I tried it, and I can say that I feel more pumped than ever to be back!
Yes, consistency is critical to achieving success on Medium.
So what am I saying here?
Well, no matter how often people say that you need to keep writing every day without stopping, you need to know that, as human beings, we need to step away every once in a while to recharge — those are called mental breaks.
This applies to every area of your life — work, parenthood, sports, studies, socializing, etc.
It would be unreasonable to think that one could work on one activity every day for months without wearing themselves out.
Besides, that should not necessarily mean that you don’t do ANYTHING during that break — you can switch it up with a different routine because what you need here is a way to refresh your mind. However, if you feel like laying down and not bother with anything, that is totally fine, and you shouldn’t feel guilty about it.
Personally, my break from Medium, which lasted about two weeks, was not originally intentional. I started to struggle with keeping up with my studies. I am currently taking one summer class, and things began to go overboard with all the assignments and deadlines.
At first, I honestly felt incredibly guilty about it, and it caused me to stress out and lose focus when I’m studying. That slowly translated into mental exhaustion and procrastination from attempting to multitask.
I know that I love writing, and I hate falling off track. It felt like I was in some sort of competition with everyone else putting out pieces every day. I would tell myself that I’m too lazy, and I should be doing just like those people. I reached a point where I wanted to step away from this cycle of stress and build a more realistic strategy for Medium. So I figured I needed to just come to terms with the idea of taking a short break from writing and make some time for other tasks and activities.
But how could this mental break help you become a better writer?
To answer this question, let me share with you some of the things that I did during those two weeks.
1. Reading, Reading, and Reading some more!
Reading books and other people’s work on Medium has given me a boost of new ideas and opinions on various subjects. I had the opportunity to jump on some new and highly anticipated book releases such as “Too Much And Never Enough” by Mary L. Trump.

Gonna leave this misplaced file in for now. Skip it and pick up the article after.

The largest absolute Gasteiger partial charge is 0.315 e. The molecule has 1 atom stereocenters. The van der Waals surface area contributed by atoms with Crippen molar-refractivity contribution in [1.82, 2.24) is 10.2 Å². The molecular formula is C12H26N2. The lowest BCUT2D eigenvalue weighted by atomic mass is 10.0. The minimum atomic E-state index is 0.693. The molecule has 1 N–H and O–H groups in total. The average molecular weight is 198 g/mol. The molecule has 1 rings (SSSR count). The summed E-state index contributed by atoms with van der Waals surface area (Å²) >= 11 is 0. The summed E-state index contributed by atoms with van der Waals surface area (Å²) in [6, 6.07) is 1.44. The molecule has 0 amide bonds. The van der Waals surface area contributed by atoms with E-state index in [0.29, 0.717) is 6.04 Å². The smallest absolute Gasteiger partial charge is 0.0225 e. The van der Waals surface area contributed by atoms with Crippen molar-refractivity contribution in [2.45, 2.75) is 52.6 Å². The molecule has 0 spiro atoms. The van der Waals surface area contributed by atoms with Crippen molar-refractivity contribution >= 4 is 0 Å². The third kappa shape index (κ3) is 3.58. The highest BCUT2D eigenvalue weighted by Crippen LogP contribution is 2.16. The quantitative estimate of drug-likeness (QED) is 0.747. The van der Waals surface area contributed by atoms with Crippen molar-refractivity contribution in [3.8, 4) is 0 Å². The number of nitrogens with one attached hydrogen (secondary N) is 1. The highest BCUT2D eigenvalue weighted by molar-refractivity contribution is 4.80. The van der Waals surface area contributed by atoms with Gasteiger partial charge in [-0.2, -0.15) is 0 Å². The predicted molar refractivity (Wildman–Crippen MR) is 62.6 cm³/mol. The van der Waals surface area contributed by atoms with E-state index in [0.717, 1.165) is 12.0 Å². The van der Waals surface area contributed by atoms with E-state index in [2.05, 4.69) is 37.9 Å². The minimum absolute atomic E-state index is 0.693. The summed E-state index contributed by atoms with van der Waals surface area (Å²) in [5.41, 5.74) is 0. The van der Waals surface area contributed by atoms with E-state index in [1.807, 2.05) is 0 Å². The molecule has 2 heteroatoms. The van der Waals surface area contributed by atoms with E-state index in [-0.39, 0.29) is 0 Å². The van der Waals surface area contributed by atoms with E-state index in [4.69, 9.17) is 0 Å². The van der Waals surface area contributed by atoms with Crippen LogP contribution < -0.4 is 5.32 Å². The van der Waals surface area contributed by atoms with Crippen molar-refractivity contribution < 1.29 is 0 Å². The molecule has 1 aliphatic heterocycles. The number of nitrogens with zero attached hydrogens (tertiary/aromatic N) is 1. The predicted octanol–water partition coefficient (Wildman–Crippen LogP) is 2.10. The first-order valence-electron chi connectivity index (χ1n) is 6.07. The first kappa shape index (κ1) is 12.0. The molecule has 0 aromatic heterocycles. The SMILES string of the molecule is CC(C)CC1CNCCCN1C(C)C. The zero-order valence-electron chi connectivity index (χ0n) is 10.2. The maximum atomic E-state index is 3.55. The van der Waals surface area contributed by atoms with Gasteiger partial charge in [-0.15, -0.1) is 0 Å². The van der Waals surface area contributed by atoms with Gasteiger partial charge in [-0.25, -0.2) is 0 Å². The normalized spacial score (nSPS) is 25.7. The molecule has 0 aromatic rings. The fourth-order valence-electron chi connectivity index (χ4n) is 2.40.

I usually do not read fiction, but there is this one book that stood out for me as Bill Gates recommended it in his top 10 favorites of the year. It’s called “The Rosie Project” by Graeme Simsion. I HIGHLY recommend it!
Another beneficial reading strategy for me was to go through the work of some of the most successful people on Medium and learn from them. Read and reflect on the ideas, stories, and perspectives offered by different people.
Focusing on your own work for too long can make you miss on so much outside of your bubble of thoughts.
2. Socializing and Discussing your topics of interest with others.
Whether it’s your family, your friends, or even people you happen to meet, start a conversation on anything and see how this can enlighten your mind. My favorite thing to do is talking about highly controversial or contemporary societal issues with close friends and family.
Sometimes, this could make you strengthen your point of view of things, while other times, it could make you shift your way of thinking entirely and take the other person’s perspective.
Taking a break from writing isn’t necessarily a bad idea. But again, this can vary from person to person. I know people who become lazy and end up procrastinating even more by adopting such a strategy.
The key here is to be consistent with your breaks the same way you’re consistent with your writing.
Ideally, you would want to schedule those breaks in your calendar and stick to it. That way, you won’t have a hard time getting back on track, and you”ll be less likely to stop altogether.